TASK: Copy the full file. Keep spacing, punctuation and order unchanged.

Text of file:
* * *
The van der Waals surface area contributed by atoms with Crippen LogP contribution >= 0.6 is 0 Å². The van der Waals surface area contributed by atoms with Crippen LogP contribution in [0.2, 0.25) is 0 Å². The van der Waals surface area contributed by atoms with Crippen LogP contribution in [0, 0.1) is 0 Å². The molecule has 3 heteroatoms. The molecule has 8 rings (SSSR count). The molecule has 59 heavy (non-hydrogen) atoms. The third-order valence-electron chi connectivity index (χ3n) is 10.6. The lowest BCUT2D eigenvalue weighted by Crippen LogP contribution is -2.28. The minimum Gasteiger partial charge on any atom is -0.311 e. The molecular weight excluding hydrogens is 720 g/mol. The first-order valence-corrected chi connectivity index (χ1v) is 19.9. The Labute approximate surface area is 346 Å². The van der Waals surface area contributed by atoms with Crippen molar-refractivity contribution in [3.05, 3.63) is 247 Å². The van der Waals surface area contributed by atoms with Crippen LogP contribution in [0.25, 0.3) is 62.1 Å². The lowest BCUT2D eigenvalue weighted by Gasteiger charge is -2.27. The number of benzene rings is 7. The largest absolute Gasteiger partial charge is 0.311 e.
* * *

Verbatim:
The van der Waals surface area contributed by atoms with Crippen LogP contribution >= 0.6 is 0 Å². The van der Waals surface area contributed by atoms with Crippen LogP contribution in [0.2, 0.25) is 0 Å². The van der Waals surface area contributed by atoms with Crippen LogP contribution in [0, 0.1) is 0 Å². The molecule has 3 heteroatoms. The molecule has 8 rings (SSSR count). The molecule has 59 heavy (non-hydrogen) atoms. The third-order valence-electron chi connectivity index (χ3n) is 10.6. The lowest BCUT2D eigenvalue weighted by Crippen LogP contribution is -2.28. The minimum Gasteiger partial charge on any atom is -0.311 e. The molecular weight excluding hydrogens is 720 g/mol. The first-order valence-corrected chi connectivity index (χ1v) is 19.9. The Labute approximate surface area is 346 Å². The van der Waals surface area contributed by atoms with Crippen molar-refractivity contribution in [3.05, 3.63) is 247 Å². The van der Waals surface area contributed by atoms with Crippen LogP contribution in [0.25, 0.3) is 62.1 Å². The lowest BCUT2D eigenvalue weighted by Gasteiger charge is -2.27. The number of benzene rings is 7. The largest absolute Gasteiger partial charge is 0.311 e.